1. This a petition under Articles 226 and 227 of the Constitution of India.
2. The material facts giving rise to this petition, briefly, are as follows : The petitioner owned 203 bighas of agricultural land situated in village Dosigaon in Ratlam District and 168 bighas of BIR situated in village Morwani. While submitting his return for wealth-tax for the assessment year 1970-71, the petitioner declared the value of the aforesaid agricultural land and BIR at Rs. 70,820 as on March 31, 1970, which was the relevant valuation date for the assessment year 1970-71. The petitioner contends that the valuation was declared by him on the basis of the report of an approvedvaluer. The valuation was accepted by the Department and the assessment of the petitioner to wealth-tax for the assessment year 1970-71 was made on the basis of that valuation. For the assessment year 1971-72, the valuation of the land in question made by the petitioner on the basis of the valuation made for the assessment year 1970-71 was accepted by the Department. On August 16, 1971, the petitioner sold 168 bighas of BIR for Rs. 16,000, and on March 15, 1972, the petitioner sold 150 bighas of agricultural land for Rs. 30,000. As the petitioner was left only with 53 bighas of agricultural land for the assessment year 1972-73, after deducting the sale price of the land sold as aforesaid, the valuation of the remaining land was made by the petitioner, on the basis of the valuer's report. That valuation was accepted by the Department and the order of assessment was passed on January 17, 1973. For the assessment year 1973-74 also, the petitioner declared 53 bighas of agricultural land in his return of wealth-tax and declared the valuation at Rs. 24,872 on the basis of the valuation declared for the assessment year 1972-73. That valuation was accepted by the WTO who completed the assessment and passed the order of assessment on December 28, 1973. Thereafter, on March 23, 1981, notices were served by respondent No. 1, the WTO, on the petitioner under Section 17 of W.T Act, 1957 (hereinafter referred to as 'the Act)', for reopening the assessments of the petitioner for the assessment years 1972-73 and 1973-74. The petitioner contends that he had disclosed fully and truly all the primary facts necessary for the assessments in question and, therefore, respondent No. 1 had no jurisdiction to issue the notices for reopening the assessments.
3. In the return filed on behalf of the respondents it was stated that initially when the returns were filed for the assessment years in question, the Department did not enter into the question of valuation of the land and the assessment orders were passed. It is contended that there was failure and omission on the part of the petitioner in disclosing the value of the agricultural land fully and truly and hence the impugned notices are not without jurisdiction. Along with the return a copy of the order passed by the WTO recording reasons for reopening the assessment has been filed and in that order, it is stated that as the value shown by the assessee was too low on account of omission and failure on the part of the assessee to disclose material facts, the petitioner was underassessed.
4. A question similar to the one arising in this case came up for consideration before a Division Bench of this court in Prabha Rajya Lakshmi v. WTO : 144ITR180(MP) . In that case, it was observed that (p. 183) :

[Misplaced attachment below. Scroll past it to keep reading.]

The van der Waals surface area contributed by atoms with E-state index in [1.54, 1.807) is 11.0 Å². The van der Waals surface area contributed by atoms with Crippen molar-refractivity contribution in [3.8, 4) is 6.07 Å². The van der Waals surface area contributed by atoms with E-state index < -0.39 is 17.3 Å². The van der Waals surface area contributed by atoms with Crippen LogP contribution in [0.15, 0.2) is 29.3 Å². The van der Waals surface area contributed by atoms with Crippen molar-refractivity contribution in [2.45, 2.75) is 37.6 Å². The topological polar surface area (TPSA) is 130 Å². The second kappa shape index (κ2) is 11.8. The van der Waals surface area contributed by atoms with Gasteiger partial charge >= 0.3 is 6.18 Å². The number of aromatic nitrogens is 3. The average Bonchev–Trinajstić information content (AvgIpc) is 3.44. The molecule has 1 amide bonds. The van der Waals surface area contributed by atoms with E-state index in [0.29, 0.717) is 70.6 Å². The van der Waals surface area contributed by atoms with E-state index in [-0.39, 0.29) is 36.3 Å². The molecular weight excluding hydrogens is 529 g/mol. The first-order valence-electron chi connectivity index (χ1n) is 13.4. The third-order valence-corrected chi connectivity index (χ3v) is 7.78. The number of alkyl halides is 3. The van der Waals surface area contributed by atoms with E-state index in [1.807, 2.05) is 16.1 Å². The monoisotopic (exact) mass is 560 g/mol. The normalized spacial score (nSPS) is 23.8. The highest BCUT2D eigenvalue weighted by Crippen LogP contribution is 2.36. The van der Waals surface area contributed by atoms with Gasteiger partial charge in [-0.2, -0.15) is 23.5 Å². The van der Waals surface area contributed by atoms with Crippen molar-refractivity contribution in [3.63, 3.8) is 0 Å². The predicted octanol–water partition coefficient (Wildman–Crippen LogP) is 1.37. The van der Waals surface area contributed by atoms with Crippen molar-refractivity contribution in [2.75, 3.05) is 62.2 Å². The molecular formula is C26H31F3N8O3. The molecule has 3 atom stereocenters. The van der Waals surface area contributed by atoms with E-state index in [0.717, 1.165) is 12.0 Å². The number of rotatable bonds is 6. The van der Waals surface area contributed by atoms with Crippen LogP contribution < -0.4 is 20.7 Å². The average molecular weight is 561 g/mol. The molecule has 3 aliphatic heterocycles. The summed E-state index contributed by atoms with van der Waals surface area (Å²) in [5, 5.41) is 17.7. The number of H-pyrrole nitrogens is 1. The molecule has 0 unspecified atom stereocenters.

'It was not disputed that prior to the assessment years in question the petitioner had disclosed the value of her lands on the basisof the report of the approved valuer and the same was accepted by the WTO. In the assessment years in question, therefore, she declared the same value after making deductions due to sales of parts of the land. She, therefore, declared the value on the basis of her earlier valuation and had also disclosed the fact about sales of parcels of the land during previous years relevant to assessment years in question. If the WTO doubted the correctness of the valuation, it was open to the Department to get the same valued by its own valuer or to have recorded evidence about the real market value of the lands on the valuation date. Section 17(1)(a) of the W.T. Act does not empower the Revenue to reopen the final assessment even though by oversight, carelessness or inefficiency on the part of its officer, proper investigation was not carried out though all the primary facts which the assessee was required to place before him had been so placed. This is the considered view of the Supreme Court in Calcutta Discount Co. Ltd. v. ITO : 41ITR191(SC) , Gemini Leather Stores v. ITO : 100ITR1(SC) and ITO v. Madnani Engineering Works Ltd. : 118ITR1(SC) .
As the assessee had placed all the primary facts before the WTO for the assessment years in question with regard to the value of the agricultural land, there was no failure on her part which would entitle the WTO to take recourse to Section 17(1)(a) of the Act for reopening the assessments.'
5. Learned counsel for the Department was unable to point out as to why the ratio of the aforesaid decision would not be attracted in this case. In view of the aforesaid decision, it must be held that the petitioner having placed all the primary facts before the WTO with regard to the value of the agricultural land, recourse to Section 17(1)(a) of the Act by the WTO for reopening the assessments in question was not justified.
6. The petition is, therefore, allowed and notices issued by respondent No. 1, the WTO, under Section 17 of the Act for reopening the assessment for the assessment years 1972-73 and 1973-74 (annexures F and F-1), are quashed. In the circumstances of the case, the parties shall bear their own costs of this petition.
7. The outstanding amount of security deposit, if any, to be refunded to the petitioner.